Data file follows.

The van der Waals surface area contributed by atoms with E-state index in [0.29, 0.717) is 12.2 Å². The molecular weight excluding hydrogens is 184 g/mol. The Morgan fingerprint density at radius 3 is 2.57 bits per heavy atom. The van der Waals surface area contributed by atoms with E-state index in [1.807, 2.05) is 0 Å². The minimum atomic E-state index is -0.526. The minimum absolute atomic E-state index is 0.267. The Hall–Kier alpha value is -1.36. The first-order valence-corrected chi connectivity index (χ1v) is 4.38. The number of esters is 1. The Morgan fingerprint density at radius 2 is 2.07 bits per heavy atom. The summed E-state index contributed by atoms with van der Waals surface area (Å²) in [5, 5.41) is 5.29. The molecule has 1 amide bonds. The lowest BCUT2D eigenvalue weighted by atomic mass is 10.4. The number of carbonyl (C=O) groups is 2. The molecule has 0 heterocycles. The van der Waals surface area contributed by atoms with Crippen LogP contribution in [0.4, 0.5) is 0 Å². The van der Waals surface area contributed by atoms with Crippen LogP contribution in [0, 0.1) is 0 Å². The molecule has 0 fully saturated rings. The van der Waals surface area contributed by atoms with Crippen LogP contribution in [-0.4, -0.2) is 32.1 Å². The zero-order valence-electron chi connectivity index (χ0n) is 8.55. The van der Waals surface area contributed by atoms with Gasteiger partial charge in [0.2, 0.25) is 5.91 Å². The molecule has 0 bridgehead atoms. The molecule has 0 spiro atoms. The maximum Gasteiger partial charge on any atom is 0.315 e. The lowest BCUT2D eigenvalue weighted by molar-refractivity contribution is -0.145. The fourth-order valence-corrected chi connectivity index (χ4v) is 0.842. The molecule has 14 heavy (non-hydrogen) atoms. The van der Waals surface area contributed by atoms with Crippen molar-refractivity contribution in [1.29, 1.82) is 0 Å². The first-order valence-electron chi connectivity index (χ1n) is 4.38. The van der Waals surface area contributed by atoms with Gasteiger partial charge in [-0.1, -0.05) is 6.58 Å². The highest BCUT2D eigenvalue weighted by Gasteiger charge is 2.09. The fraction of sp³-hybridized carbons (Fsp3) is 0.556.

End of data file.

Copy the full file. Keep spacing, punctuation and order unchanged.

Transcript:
The van der Waals surface area contributed by atoms with E-state index in [0.29, 0.717) is 12.2 Å². The molecular weight excluding hydrogens is 184 g/mol. The Morgan fingerprint density at radius 3 is 2.57 bits per heavy atom. The van der Waals surface area contributed by atoms with E-state index in [1.807, 2.05) is 0 Å². The minimum atomic E-state index is -0.526. The minimum absolute atomic E-state index is 0.267. The Hall–Kier alpha value is -1.36. The first-order valence-corrected chi connectivity index (χ1v) is 4.38. The number of esters is 1. The Morgan fingerprint density at radius 2 is 2.07 bits per heavy atom. The summed E-state index contributed by atoms with van der Waals surface area (Å²) in [5, 5.41) is 5.29. The molecule has 1 amide bonds. The lowest BCUT2D eigenvalue weighted by atomic mass is 10.4. The number of carbonyl (C=O) groups is 2. The molecule has 0 heterocycles. The van der Waals surface area contributed by atoms with Crippen LogP contribution in [0.4, 0.5) is 0 Å². The van der Waals surface area contributed by atoms with Crippen LogP contribution in [0, 0.1) is 0 Å². The molecule has 0 fully saturated rings. The van der Waals surface area contributed by atoms with Crippen LogP contribution in [-0.4, -0.2) is 32.1 Å². The zero-order valence-electron chi connectivity index (χ0n) is 8.55. The van der Waals surface area contributed by atoms with Gasteiger partial charge in [0.2, 0.25) is 5.91 Å². The molecule has 0 bridgehead atoms. The molecule has 0 spiro atoms. The maximum Gasteiger partial charge on any atom is 0.315 e. The lowest BCUT2D eigenvalue weighted by molar-refractivity contribution is -0.145. The fourth-order valence-corrected chi connectivity index (χ4v) is 0.842. The molecule has 14 heavy (non-hydrogen) atoms. The van der Waals surface area contributed by atoms with Crippen molar-refractivity contribution in [1.29, 1.82) is 0 Å². The first-order valence-electron chi connectivity index (χ1n) is 4.38. The van der Waals surface area contributed by atoms with Gasteiger partial charge in [-0.1, -0.05) is 6.58 Å². The highest BCUT2D eigenvalue weighted by Gasteiger charge is 2.09. The fraction of sp³-hybridized carbons (Fsp3) is 0.556.